Hornby Bay perseveres despite market knocks (January 06, 2006)

By most of the usual measures, Toronto-based Hornby Bay Exploration (HBE-V, HRBYF-O) should be an investor favourite. The junior is exploring for one of the market’s hottest commodities on a generous tract of ground in a politically stable country. Surface indicators and sampling results to date suggest the company’s prospect in Nunavut could host a significant uranium deposit.

But instead of flying high in league with fellow explorers in Saskatchewan’s Athabasca basin, Hornby Bay hit a 52-week low of 24 just before Christmas and was still struggling to gain ground at presstime.

What happened? First, the company was hit by a stop-loss recommendation at 40 by popular newsletter writer Jim Dines. When the share price reached that magic number last fall, there was nowhere to go but down as skittish investors offloaded stock. End-of-year tax-loss selling exacerbated the decline.

Shareholders also grew impatient waiting for drill results from last summer’s 13-hole, 5,000-metre program at the Coppermine property. Core from the program is being processed at the Saskatchewan Research Council (SRC) laboratory, where assayers are facing a backlog of samples from their provinces’ own uranium boom.

Hornby Bay, which underwent a change of management in 2004 and is now run by former Noranda managers George Bell and David Bent, acquired a large land package overlying the Hornby Bay basin in Nunavut from two former BP Minerals geologists years ago.

The junior now has 2,210 sq. km of ground within and around Hornby Bay, a Proterozoic sandstone basin considered prospective for uranium. There are two properties within the package: Asiak, and the company’s main priority, Coppermine.

From 1976-1983, BP discovered several occurrences of high-grade uranium mineralization on the Coppermine claims, but then withdrew from mineral exploration to focus on petroleum. Hornby Bay inherited all of the data from BP’s extensive program there.

The Hornby Bay basin is similar in structure and geology to the Athabasca basin in Saskatchewan, which hosts some of the world’s richest uranium deposits. The main exploration target is a high-grade McArthur River-style deposit lying unconformably at the contact between sandstone and basement rocks at an estimated depth of 800 metres.

McArthur River, the world’s largest high-grade uranium deposit, is reported to contain 540 million lbs. U3O8 at a depth of about 500 metres.

The junior has intensified exploration efforts over the past couple of years to take advantage of an increasing uranium price and renewed investor interest in the sector. In 2004, Hornby Bay collected five high-grade (4.2-46.1% U3O8) and several anomalous rock samples from the Coppermine claims.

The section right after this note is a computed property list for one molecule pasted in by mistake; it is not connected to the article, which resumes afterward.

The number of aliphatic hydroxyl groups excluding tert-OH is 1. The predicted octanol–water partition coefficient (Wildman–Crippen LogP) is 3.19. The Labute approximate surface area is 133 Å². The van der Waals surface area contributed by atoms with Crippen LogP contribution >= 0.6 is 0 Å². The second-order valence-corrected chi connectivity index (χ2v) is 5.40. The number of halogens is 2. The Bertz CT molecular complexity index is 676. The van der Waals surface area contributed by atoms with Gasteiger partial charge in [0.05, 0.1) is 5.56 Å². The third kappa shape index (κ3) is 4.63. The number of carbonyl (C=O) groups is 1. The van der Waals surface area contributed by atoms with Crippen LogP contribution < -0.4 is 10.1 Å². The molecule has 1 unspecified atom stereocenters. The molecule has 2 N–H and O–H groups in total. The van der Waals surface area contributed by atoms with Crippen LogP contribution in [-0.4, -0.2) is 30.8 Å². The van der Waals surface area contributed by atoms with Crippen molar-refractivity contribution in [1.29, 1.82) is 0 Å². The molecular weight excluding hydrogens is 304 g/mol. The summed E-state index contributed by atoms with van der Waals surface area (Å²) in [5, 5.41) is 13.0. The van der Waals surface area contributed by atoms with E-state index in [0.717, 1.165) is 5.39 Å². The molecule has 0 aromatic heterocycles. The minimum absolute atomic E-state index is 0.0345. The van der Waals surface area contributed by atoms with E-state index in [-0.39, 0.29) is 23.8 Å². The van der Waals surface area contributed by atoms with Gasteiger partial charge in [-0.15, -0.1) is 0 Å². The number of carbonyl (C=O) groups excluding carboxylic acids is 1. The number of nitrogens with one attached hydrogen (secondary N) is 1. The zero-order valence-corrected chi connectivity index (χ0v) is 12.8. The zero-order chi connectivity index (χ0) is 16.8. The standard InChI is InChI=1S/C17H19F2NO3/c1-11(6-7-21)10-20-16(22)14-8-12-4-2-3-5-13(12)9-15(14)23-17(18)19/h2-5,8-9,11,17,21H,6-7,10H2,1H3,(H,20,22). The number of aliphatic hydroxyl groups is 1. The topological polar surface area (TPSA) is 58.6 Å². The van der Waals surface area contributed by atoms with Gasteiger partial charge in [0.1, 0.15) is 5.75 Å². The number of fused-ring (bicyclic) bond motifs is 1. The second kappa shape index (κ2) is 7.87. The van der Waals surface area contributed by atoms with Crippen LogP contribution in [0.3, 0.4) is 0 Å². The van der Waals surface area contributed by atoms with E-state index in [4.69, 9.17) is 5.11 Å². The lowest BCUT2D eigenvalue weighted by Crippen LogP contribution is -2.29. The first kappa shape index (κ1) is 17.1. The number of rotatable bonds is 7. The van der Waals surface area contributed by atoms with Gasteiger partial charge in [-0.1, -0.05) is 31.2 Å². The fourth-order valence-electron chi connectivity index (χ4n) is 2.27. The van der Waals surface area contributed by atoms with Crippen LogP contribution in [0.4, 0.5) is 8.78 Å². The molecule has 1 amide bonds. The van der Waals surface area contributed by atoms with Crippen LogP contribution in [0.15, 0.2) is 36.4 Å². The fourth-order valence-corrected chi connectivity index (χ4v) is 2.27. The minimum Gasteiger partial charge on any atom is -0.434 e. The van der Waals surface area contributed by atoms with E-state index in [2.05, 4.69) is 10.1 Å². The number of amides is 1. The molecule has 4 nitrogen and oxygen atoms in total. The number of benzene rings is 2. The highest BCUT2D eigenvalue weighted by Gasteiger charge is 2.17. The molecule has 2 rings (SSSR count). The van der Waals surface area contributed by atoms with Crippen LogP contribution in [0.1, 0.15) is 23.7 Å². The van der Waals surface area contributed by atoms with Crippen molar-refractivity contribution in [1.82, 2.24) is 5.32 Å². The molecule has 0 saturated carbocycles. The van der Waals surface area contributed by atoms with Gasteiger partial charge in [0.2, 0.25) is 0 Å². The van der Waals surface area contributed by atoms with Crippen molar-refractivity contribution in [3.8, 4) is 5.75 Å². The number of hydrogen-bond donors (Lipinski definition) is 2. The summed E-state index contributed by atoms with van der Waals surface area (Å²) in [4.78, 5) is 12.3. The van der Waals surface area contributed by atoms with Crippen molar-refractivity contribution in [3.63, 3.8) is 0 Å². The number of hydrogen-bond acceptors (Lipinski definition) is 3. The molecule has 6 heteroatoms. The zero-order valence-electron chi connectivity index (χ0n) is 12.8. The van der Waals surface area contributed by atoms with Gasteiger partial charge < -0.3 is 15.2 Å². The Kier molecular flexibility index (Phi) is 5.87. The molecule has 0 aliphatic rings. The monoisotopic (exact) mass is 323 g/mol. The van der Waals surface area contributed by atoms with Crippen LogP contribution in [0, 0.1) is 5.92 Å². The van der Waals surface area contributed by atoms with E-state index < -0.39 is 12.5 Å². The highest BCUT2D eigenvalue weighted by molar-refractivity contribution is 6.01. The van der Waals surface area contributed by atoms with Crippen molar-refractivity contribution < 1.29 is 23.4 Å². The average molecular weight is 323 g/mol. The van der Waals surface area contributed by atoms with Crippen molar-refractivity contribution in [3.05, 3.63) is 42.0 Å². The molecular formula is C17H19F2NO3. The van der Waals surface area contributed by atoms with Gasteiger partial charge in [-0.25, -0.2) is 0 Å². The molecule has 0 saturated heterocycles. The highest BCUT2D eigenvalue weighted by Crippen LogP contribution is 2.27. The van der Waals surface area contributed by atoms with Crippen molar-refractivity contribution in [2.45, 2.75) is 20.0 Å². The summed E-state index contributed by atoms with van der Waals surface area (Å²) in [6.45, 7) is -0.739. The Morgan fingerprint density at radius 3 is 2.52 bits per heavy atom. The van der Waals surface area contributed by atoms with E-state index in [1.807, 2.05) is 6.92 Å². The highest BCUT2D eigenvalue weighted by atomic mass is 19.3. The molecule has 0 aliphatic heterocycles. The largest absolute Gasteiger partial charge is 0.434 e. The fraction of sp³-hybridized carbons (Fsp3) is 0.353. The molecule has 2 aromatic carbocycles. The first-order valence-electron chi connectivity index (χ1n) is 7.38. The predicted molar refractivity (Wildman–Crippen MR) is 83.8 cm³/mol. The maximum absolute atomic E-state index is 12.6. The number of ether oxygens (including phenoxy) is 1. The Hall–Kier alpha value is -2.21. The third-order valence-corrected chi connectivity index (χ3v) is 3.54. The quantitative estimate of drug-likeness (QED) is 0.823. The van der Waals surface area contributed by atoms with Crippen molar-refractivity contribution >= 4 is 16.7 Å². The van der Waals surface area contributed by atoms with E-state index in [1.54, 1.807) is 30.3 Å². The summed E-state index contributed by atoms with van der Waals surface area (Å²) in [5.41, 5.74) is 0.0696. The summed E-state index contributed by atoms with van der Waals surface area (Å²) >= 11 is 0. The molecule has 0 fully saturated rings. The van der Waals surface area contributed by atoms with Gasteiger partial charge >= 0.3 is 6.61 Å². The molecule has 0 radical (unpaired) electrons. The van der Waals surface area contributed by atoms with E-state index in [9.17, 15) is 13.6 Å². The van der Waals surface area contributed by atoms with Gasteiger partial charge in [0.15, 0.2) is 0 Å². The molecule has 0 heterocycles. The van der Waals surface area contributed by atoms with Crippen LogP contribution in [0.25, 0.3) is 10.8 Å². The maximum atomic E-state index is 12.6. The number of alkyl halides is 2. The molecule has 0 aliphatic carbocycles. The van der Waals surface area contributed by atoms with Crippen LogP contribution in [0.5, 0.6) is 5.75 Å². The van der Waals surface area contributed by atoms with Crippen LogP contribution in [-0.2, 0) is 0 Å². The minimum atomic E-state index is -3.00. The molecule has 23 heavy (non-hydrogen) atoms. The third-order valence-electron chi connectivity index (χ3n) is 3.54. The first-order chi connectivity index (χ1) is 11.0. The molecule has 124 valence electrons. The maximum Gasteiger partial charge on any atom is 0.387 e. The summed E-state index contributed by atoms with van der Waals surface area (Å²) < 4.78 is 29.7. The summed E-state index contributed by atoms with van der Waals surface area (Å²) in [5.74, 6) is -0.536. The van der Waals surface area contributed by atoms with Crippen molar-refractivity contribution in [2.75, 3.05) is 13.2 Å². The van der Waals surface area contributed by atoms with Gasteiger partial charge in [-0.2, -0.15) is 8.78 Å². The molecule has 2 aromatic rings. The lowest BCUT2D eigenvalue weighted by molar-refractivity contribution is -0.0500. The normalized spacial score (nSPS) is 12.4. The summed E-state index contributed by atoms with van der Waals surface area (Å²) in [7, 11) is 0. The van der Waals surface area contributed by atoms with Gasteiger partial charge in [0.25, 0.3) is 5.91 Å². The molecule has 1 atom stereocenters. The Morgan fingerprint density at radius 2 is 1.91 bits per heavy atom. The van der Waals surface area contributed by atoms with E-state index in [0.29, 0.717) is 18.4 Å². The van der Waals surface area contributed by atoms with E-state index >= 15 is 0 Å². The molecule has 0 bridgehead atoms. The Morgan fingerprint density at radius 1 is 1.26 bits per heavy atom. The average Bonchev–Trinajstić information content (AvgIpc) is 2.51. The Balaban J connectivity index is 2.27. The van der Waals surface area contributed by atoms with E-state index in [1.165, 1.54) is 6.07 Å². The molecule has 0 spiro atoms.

Last year, a $7-million program included a 6,500 line-km geophysical survey at a 200-250 metres spacing, 13 drill holes and 414 rock samples. The airborne MegaTEM survey identified seven new conductive zones, two of which are extensions of previously defined conductors.

Cameco (CCO-T, CCJ-N), part owner of McArthur River, has provided some technical guidance.

“We have a strong working relationship with Cameco,” says Bell, president of Hornby Bay. “We’ve been able to vet our ideas with them so that we don’t misdirect our limited capital.”

Geological interpretation of the sandstone and basement structures, including a three-dimensional model based on a compilation of all the historical and recent data has helped management pinpoint areas of interest and determine the depth of the basement rocks.

“We’re starting to get a really good handle on it and seeing the structures that you need for uranium deposition,” says Bent, Hornby Bay’s vice-president of exploration, who spent 27 years with Noranda and the past five years as a senior geologist for Newmont Mining in South America.

This year, the company is gearing up for another program between April and September, the only period when there is enough daylight and warmth to work on the remote northern properties. The program includes ground geophysics, diamond drilling of an estimated 18 targets, and follow-up on the airborne survey.

The drill targets are the intersections of main faults, areas of high lineament density and zones of structural disturbance such as faults and fold axes, which may prove favourable for uranium deposition.

To finance the 2006 program, Hornby Bay has raised $1.5 million through a non-brokered private placement of up to 4.3 million flow-through units at a price of 35 per unit. Each unit will consist of one flow-through share and one-half of a common share purchase warrant exercisable for one additional common share at 45 per share.

The company also has $2.2 million in cash and one million warrants coming due in March. One more equity financing during the year would top up the treasury to $6-7 million, Bell says.

The junior conducted a much smaller exploration program in 2005 at the Asiak claims, where the target is not McArthur River but the smaller Rabbit Lake-type uranium deposits in basement rocks, which lie much closer to surface at the edge of the Hornby Bay basin.

Mineralized veins carrying uranium outcrop sparsely amongst a thick cover of overburden at Asiak. In 2004, Hornby Bay intersected 0.86% U3O8 over 0.6 metre at 27 metres below surface and followed up the work with ground geophysics to identify further drill targets.

“I think there are a lot of hidden targets there,” Bent says.

As part of the Asiak program, the company also took hundreds of till samples that are being analyzed for their diamond potential since the area is also considered prospective for diamonds.

— The author is a freelance writer specializing in mining issues, and principal of Toronto- based GeoPen Communications (www.geopen.com).


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